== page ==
The term “range anxiety” began fading into the rear view mirror recently, as major automakers made announcements about longer-range, battery-powered cars.

Charles Murray

September 28, 2016

2 Min Read
What's Happening to Range Anxiety? New EVs Offer More Miles

General Motors said its anxiously-awaited Chevy Bolt will churn out a surprising 238 miles on a charge when it reaches production later this year. And Tesla Motors announced the release of its Model S P100D with Ludicrous mode, which offers an astounding all-electric range of 315 miles. That’s the best ever by a major automaker’s electric vehicle. Meanwhile, Tesla continues to work on its lower-cost Model 3 EV, which it says will offer a range of more than 200 miles.

At the same time, Ford, Hyundai and Volkswagen are preparing to make electric vehicle announcements for the 2017 model year.

How do those compare with the rest of the auto industry? From the Bolt and the Leaf to the Model S Ludicrous mode, we offer a peek at the current crop of new battery-powered cars, along with their all-electric ranges, so you can judge for yourself.

Click the image below to start the slideshow

General Motors rocked the automotive world when it recently said its highly touted Bolt electric car would top out at 238 miles of all-electric range. The vehicle, which was expected to come in at 200 miles, will be the auto industry’s first mainstream, long-range electric car when it hits showrooms later this year. It’s expected to cost $30,000 after a $7,500 federal tax credit. (Source: Chevrolet)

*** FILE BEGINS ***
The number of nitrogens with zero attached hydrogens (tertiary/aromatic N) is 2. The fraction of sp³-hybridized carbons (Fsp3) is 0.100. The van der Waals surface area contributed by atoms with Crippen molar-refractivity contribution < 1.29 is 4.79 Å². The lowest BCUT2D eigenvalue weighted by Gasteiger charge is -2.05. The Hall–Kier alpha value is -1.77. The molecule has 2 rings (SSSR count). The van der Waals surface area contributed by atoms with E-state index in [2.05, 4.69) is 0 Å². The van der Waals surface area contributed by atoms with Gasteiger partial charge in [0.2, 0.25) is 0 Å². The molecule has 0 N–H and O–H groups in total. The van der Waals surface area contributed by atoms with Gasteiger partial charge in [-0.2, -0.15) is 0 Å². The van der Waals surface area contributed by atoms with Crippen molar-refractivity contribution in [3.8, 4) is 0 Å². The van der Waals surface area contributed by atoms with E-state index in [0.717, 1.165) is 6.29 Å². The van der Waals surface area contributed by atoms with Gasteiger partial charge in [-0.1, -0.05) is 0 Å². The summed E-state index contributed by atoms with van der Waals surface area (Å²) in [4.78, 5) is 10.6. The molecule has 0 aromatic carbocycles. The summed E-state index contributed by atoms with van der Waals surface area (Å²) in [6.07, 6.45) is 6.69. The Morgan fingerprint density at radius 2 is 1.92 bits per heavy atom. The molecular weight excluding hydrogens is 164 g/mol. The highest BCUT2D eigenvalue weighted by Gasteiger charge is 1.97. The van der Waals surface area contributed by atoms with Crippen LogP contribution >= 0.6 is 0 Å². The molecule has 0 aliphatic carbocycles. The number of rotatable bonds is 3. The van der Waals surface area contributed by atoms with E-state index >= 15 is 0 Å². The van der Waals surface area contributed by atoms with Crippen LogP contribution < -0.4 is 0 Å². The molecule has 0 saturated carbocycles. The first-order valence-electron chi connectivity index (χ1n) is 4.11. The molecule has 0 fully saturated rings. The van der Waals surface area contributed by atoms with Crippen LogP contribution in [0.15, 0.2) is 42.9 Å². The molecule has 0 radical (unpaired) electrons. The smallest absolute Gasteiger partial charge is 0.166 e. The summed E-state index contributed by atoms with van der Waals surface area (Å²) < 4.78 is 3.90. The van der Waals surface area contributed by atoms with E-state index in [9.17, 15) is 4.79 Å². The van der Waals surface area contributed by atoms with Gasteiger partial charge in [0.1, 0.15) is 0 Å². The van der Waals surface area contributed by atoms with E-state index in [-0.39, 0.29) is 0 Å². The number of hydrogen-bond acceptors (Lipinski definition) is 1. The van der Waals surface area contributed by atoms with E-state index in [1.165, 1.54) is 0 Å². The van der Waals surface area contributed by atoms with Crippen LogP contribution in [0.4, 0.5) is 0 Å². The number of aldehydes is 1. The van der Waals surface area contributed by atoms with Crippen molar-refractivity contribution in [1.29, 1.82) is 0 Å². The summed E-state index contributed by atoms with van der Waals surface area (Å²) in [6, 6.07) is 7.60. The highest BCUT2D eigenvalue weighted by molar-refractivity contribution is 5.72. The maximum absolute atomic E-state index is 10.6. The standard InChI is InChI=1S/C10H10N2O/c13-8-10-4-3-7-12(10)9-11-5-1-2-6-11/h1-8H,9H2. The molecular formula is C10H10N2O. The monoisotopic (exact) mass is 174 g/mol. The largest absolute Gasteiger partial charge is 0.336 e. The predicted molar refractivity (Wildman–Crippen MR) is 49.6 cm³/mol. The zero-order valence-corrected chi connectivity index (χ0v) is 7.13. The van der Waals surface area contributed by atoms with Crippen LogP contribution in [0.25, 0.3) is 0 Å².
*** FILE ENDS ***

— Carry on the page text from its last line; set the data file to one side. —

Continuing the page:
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Senior technical editor Chuck Murray has been writing about technology for 32 years. He joined Design News in 1987, and has covered electronics, automation, fluid power, and autos.

About the Author(s)

Charles Murray

Charles Murray is a former Design News editor and author of the book, Long Hard Road: The Lithium-Ion Battery and the Electric Car, published by Purdue University Press. He previously served as a DN editor from 1987 to 2000, then returned to the magazine as a senior editor in 2005. A former editor with Semiconductor International and later with EE Times, he has followed the auto industry’s adoption of electric vehicle technology since 1988 and has written extensively about embedded processing and medical electronics. He was a winner of the Jesse H. Neal Award for his story, “The Making of a Medical Miracle,” about implantable defibrillators. He is also the author of the book, The Supermen: The Story of Seymour Cray and the Technical Wizards Behind the Supercomputer, published by John Wiley & Sons in 1997. Murray’s electronics coverage has frequently appeared in the Chicago Tribune and in Popular Science. He holds a BS in engineering from the University of Illinois at Chicago.

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